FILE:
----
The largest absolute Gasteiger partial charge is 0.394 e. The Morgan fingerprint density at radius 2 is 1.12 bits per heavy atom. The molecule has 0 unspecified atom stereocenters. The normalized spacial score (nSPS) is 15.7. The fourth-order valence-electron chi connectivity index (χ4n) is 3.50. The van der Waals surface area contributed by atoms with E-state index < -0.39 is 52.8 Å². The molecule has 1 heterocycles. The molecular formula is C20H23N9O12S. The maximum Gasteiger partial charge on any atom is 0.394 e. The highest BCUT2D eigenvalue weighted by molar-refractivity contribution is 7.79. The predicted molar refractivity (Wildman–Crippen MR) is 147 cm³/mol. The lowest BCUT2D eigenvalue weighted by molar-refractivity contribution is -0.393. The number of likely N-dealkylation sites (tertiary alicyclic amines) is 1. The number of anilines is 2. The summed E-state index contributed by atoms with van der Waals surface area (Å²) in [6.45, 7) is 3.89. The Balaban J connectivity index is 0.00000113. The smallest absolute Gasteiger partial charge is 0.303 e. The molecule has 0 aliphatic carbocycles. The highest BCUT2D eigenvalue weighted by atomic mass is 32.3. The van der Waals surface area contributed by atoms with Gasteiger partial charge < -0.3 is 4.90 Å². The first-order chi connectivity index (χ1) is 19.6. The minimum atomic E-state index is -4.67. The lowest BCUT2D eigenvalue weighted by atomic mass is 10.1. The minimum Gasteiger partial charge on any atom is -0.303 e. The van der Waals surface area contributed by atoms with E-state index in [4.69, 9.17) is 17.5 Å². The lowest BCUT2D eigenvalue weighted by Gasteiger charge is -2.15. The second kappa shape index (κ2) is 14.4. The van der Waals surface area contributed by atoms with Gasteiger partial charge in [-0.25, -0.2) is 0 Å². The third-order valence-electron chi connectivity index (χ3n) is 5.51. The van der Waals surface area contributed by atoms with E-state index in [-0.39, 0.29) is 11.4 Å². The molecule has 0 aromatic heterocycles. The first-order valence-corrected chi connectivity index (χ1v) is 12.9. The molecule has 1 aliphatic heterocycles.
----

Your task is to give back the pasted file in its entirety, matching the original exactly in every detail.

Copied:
The largest absolute Gasteiger partial charge is 0.394 e. The Morgan fingerprint density at radius 2 is 1.12 bits per heavy atom. The molecule has 0 unspecified atom stereocenters. The normalized spacial score (nSPS) is 15.7. The fourth-order valence-electron chi connectivity index (χ4n) is 3.50. The van der Waals surface area contributed by atoms with E-state index < -0.39 is 52.8 Å². The molecule has 1 heterocycles. The molecular formula is C20H23N9O12S. The maximum Gasteiger partial charge on any atom is 0.394 e. The highest BCUT2D eigenvalue weighted by molar-refractivity contribution is 7.79. The predicted molar refractivity (Wildman–Crippen MR) is 147 cm³/mol. The lowest BCUT2D eigenvalue weighted by molar-refractivity contribution is -0.393. The number of likely N-dealkylation sites (tertiary alicyclic amines) is 1. The number of anilines is 2. The summed E-state index contributed by atoms with van der Waals surface area (Å²) in [6.45, 7) is 3.89. The Balaban J connectivity index is 0.00000113. The smallest absolute Gasteiger partial charge is 0.303 e. The molecule has 0 aliphatic carbocycles. The highest BCUT2D eigenvalue weighted by atomic mass is 32.3. The van der Waals surface area contributed by atoms with Gasteiger partial charge < -0.3 is 4.90 Å². The first-order chi connectivity index (χ1) is 19.6. The minimum atomic E-state index is -4.67. The lowest BCUT2D eigenvalue weighted by atomic mass is 10.1. The minimum Gasteiger partial charge on any atom is -0.303 e. The van der Waals surface area contributed by atoms with E-state index in [4.69, 9.17) is 17.5 Å². The lowest BCUT2D eigenvalue weighted by Gasteiger charge is -2.15. The second kappa shape index (κ2) is 14.4. The van der Waals surface area contributed by atoms with Gasteiger partial charge in [-0.25, -0.2) is 0 Å². The third-order valence-electron chi connectivity index (χ3n) is 5.51. The van der Waals surface area contributed by atoms with E-state index in [-0.39, 0.29) is 11.4 Å². The molecule has 0 aromatic heterocycles. The first-order valence-corrected chi connectivity index (χ1v) is 12.9. The molecule has 1 aliphatic heterocycles.